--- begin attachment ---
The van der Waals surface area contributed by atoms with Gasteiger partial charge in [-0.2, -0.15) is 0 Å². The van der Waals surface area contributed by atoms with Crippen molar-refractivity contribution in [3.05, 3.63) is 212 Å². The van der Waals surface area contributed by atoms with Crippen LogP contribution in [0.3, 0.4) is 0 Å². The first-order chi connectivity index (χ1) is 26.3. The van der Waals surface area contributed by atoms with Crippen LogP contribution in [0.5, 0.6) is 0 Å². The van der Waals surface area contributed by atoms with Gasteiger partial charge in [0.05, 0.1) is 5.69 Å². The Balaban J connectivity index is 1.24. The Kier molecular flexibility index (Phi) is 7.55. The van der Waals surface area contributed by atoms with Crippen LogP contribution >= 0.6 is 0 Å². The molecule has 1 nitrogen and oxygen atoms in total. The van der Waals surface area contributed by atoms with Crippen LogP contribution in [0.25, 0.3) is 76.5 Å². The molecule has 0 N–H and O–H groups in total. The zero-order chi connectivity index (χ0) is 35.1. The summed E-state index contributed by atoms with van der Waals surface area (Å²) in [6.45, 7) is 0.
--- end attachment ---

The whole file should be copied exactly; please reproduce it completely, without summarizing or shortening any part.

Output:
The van der Waals surface area contributed by atoms with Gasteiger partial charge in [-0.2, -0.15) is 0 Å². The van der Waals surface area contributed by atoms with Crippen molar-refractivity contribution in [3.05, 3.63) is 212 Å². The van der Waals surface area contributed by atoms with Crippen LogP contribution in [0.3, 0.4) is 0 Å². The first-order chi connectivity index (χ1) is 26.3. The van der Waals surface area contributed by atoms with Crippen LogP contribution in [0.5, 0.6) is 0 Å². The van der Waals surface area contributed by atoms with Gasteiger partial charge in [0.05, 0.1) is 5.69 Å². The Balaban J connectivity index is 1.24. The Kier molecular flexibility index (Phi) is 7.55. The van der Waals surface area contributed by atoms with Crippen LogP contribution >= 0.6 is 0 Å². The molecule has 1 nitrogen and oxygen atoms in total. The van der Waals surface area contributed by atoms with Crippen LogP contribution in [0.25, 0.3) is 76.5 Å². The molecule has 0 N–H and O–H groups in total. The zero-order chi connectivity index (χ0) is 35.1. The summed E-state index contributed by atoms with van der Waals surface area (Å²) in [6.45, 7) is 0.